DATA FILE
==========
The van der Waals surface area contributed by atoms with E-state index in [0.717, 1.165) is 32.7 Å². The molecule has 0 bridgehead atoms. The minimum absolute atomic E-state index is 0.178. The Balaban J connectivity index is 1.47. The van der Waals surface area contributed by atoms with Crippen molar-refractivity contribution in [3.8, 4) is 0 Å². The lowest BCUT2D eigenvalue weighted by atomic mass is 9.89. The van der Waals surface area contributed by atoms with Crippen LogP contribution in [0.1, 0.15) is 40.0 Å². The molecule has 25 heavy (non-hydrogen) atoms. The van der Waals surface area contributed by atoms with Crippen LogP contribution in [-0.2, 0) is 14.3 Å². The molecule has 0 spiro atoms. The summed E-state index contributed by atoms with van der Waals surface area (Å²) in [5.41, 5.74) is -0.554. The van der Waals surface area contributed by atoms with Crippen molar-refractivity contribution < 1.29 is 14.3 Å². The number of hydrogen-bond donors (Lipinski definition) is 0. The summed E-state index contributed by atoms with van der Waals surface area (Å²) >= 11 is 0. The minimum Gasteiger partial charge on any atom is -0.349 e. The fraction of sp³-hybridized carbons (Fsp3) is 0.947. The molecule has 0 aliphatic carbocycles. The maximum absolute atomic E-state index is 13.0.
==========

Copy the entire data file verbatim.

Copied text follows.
The van der Waals surface area contributed by atoms with E-state index in [0.717, 1.165) is 32.7 Å². The molecule has 0 bridgehead atoms. The minimum absolute atomic E-state index is 0.178. The Balaban J connectivity index is 1.47. The van der Waals surface area contributed by atoms with Crippen molar-refractivity contribution in [3.8, 4) is 0 Å². The lowest BCUT2D eigenvalue weighted by atomic mass is 9.89. The van der Waals surface area contributed by atoms with Crippen LogP contribution in [0.1, 0.15) is 40.0 Å². The molecule has 25 heavy (non-hydrogen) atoms. The van der Waals surface area contributed by atoms with Crippen LogP contribution in [-0.2, 0) is 14.3 Å². The molecule has 0 spiro atoms. The summed E-state index contributed by atoms with van der Waals surface area (Å²) in [5.41, 5.74) is -0.554. The van der Waals surface area contributed by atoms with Crippen molar-refractivity contribution < 1.29 is 14.3 Å². The number of hydrogen-bond donors (Lipinski definition) is 0. The summed E-state index contributed by atoms with van der Waals surface area (Å²) >= 11 is 0. The minimum Gasteiger partial charge on any atom is -0.349 e. The fraction of sp³-hybridized carbons (Fsp3) is 0.947. The molecule has 0 aliphatic carbocycles. The maximum absolute atomic E-state index is 13.0.